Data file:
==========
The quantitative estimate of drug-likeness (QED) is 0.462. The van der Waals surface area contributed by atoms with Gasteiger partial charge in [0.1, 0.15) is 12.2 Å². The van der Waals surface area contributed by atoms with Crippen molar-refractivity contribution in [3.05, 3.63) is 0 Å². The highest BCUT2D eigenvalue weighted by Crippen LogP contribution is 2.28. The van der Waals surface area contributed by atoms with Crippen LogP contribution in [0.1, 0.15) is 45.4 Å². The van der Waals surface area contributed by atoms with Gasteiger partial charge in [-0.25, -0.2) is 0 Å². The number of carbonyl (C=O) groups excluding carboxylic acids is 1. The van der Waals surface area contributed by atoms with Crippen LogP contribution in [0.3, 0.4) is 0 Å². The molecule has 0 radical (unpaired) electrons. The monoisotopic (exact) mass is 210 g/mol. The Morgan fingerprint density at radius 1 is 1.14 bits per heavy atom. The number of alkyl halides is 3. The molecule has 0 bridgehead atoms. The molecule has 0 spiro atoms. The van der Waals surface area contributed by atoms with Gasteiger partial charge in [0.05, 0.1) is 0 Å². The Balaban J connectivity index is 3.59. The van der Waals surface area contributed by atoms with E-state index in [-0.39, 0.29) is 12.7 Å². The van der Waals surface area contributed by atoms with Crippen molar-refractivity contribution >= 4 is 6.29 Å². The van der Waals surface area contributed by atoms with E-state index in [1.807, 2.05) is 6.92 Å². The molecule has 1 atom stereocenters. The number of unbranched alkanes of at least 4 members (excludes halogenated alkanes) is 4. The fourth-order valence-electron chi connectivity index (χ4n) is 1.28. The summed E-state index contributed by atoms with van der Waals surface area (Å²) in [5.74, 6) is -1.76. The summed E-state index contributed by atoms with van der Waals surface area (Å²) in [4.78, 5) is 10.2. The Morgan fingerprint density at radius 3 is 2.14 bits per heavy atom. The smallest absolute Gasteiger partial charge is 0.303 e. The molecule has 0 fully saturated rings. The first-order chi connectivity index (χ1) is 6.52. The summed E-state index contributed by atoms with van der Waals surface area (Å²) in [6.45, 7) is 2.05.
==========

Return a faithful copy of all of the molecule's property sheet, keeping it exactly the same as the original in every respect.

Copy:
The quantitative estimate of drug-likeness (QED) is 0.462. The van der Waals surface area contributed by atoms with Gasteiger partial charge in [0.1, 0.15) is 12.2 Å². The van der Waals surface area contributed by atoms with Crippen molar-refractivity contribution in [3.05, 3.63) is 0 Å². The highest BCUT2D eigenvalue weighted by Crippen LogP contribution is 2.28. The van der Waals surface area contributed by atoms with Crippen LogP contribution in [0.1, 0.15) is 45.4 Å². The van der Waals surface area contributed by atoms with Gasteiger partial charge in [-0.25, -0.2) is 0 Å². The number of carbonyl (C=O) groups excluding carboxylic acids is 1. The van der Waals surface area contributed by atoms with Crippen LogP contribution in [0.3, 0.4) is 0 Å². The molecule has 0 radical (unpaired) electrons. The monoisotopic (exact) mass is 210 g/mol. The Morgan fingerprint density at radius 1 is 1.14 bits per heavy atom. The number of alkyl halides is 3. The molecule has 0 bridgehead atoms. The molecule has 0 spiro atoms. The van der Waals surface area contributed by atoms with Gasteiger partial charge in [0.05, 0.1) is 0 Å². The Balaban J connectivity index is 3.59. The van der Waals surface area contributed by atoms with E-state index in [-0.39, 0.29) is 12.7 Å². The van der Waals surface area contributed by atoms with Crippen molar-refractivity contribution >= 4 is 6.29 Å². The van der Waals surface area contributed by atoms with E-state index in [1.807, 2.05) is 6.92 Å². The molecule has 1 atom stereocenters. The number of unbranched alkanes of at least 4 members (excludes halogenated alkanes) is 4. The fourth-order valence-electron chi connectivity index (χ4n) is 1.28. The summed E-state index contributed by atoms with van der Waals surface area (Å²) in [5.74, 6) is -1.76. The summed E-state index contributed by atoms with van der Waals surface area (Å²) in [4.78, 5) is 10.2. The Morgan fingerprint density at radius 3 is 2.14 bits per heavy atom. The smallest absolute Gasteiger partial charge is 0.303 e. The molecule has 0 fully saturated rings. The first-order chi connectivity index (χ1) is 6.52. The summed E-state index contributed by atoms with van der Waals surface area (Å²) in [6.45, 7) is 2.05.